Klettner, C.; (2010) On the fundamental principles of waves propagating over complex geometry. Doctoral thesis, UCL (University College London).
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In 2004 the Indian Ocean tsunami once again showed the world the destructive capabilities of these natural disasters. In this work this practical problem was abstracted to a simplified problem of waves propagating over complex geometry, specifically the processes involved in a solitary and leading depression wave interacting with a bottom seated semi-cylinder over uniform depth and shoaling topography. A purpose written Arbitrary-Lagrangian-Eulerian finite element code to solve the two-dimensional Navier-Stokes equation was developed. It utilised high performance libraries PETSc, Hypre and Triangle to perform simulations with approximately 8 million degrees of freedom across 256 cores on UCL’s supercomputer, Legion. The code was validated against five benchmark test cases and mesh convergence was shown. The code exhibited linear weak scaling and superlinear strong scaling and with this capability, these problems could be analysed using two tools; firstly, global conservation measures such momentum and energy. The rate of change of these integral measures were related to forces on obstacles and boundaries and agreement with model estimates was found even when the wave/boundary interactions were complex. Secondly, flow diagnostics such as the rate of strain and vorticity were used to characterise the velocity field. The large scale capability also allowed the free surface boundary layer to be captured which revealed an (weaker) oscillatory nature of that found at a rigid boundary. The code could not handle breaking and inundation, therefore experiments were carried out to study a depression wave as it interacts and breaks on a beach. Using a novel mechanism for generating isolated depression waves, general features such as extent and speed of recession and surge where characterised and it is noteworthy that the shoreline recession, a defining feature of shoaling depression waves, which was seen during the 2004 tsunami, was captured.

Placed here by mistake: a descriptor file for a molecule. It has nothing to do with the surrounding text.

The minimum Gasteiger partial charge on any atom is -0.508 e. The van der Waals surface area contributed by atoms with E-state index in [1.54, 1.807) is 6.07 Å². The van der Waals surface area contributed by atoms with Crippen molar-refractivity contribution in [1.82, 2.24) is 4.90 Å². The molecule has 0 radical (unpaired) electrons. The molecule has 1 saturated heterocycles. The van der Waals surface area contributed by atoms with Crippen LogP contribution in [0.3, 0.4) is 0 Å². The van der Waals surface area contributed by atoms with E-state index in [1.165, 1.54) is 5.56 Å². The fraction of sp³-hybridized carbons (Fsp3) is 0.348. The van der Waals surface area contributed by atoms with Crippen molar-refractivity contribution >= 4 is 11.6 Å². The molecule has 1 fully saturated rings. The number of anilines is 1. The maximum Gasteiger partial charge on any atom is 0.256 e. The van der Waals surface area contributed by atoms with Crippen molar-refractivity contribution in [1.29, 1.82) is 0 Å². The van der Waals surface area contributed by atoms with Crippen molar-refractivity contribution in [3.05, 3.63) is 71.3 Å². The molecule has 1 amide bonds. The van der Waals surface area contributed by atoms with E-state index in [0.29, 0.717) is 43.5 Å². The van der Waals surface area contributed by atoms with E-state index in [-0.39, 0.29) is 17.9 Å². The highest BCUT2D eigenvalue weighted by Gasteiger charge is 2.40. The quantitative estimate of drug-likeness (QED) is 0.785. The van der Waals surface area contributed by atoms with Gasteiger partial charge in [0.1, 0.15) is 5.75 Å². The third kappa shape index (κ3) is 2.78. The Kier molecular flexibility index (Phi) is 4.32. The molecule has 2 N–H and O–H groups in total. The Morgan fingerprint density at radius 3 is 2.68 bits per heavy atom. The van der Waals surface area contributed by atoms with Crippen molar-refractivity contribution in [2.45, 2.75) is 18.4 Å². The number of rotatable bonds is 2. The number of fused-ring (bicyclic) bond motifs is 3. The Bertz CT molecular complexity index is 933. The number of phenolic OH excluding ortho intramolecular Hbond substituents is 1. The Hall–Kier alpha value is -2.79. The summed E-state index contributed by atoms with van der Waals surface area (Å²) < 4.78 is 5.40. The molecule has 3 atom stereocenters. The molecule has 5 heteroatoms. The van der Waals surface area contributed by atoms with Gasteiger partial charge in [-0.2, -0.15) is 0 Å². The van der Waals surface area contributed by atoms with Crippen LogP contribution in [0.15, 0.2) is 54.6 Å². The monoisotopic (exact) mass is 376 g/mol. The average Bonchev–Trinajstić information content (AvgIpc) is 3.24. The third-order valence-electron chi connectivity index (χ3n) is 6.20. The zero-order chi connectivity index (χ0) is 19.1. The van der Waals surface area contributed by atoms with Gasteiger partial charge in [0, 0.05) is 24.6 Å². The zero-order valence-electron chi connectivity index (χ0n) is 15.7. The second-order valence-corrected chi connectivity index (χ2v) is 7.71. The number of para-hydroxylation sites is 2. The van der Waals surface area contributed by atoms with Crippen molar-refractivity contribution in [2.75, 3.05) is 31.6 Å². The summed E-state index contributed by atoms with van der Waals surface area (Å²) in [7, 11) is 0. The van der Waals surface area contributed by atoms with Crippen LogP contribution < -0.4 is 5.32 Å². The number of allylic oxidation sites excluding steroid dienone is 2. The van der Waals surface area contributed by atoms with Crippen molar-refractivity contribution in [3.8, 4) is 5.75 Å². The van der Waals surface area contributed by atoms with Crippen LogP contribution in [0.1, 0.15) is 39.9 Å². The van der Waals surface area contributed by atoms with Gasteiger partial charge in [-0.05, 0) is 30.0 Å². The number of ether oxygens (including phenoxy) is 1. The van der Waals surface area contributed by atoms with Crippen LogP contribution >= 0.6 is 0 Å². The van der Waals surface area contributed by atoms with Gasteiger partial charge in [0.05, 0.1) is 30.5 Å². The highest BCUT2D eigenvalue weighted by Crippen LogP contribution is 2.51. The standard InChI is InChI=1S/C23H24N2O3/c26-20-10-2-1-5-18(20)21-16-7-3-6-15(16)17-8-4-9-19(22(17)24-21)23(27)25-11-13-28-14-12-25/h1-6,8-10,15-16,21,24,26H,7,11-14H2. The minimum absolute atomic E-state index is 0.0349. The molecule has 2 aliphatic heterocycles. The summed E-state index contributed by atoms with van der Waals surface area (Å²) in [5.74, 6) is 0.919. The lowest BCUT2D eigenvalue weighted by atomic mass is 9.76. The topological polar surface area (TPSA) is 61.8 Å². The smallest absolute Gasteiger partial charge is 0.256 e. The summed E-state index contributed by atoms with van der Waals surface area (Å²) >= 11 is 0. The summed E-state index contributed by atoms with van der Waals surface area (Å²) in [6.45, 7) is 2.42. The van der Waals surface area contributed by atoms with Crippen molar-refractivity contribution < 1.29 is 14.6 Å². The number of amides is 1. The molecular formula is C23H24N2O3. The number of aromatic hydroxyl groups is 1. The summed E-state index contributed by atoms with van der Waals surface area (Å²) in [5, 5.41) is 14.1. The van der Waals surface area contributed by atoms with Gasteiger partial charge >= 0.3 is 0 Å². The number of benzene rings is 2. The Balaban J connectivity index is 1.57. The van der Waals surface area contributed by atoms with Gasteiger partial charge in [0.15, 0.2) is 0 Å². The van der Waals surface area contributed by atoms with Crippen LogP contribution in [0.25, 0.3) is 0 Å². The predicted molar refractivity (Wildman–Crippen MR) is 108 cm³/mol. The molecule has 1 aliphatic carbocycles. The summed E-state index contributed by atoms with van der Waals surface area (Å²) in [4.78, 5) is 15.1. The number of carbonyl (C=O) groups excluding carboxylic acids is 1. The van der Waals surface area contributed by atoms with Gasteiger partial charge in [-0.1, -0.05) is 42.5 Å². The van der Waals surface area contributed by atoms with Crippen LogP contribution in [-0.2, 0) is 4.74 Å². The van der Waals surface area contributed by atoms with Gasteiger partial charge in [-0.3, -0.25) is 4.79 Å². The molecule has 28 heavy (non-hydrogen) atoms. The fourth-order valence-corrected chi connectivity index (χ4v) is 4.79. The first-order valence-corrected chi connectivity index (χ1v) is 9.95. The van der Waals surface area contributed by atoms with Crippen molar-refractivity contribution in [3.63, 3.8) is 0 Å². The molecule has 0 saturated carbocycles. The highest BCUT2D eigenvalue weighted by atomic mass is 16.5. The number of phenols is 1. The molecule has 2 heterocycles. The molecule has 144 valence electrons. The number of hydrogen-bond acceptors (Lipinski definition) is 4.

|Title:||On the fundamental principles of waves propagating over complex geometry|
|Additional information:||Permission for digitisation not received|
|UCL classification:||UCL > School of BEAMS > Faculty of Engineering Science > Mechanical Engineering|
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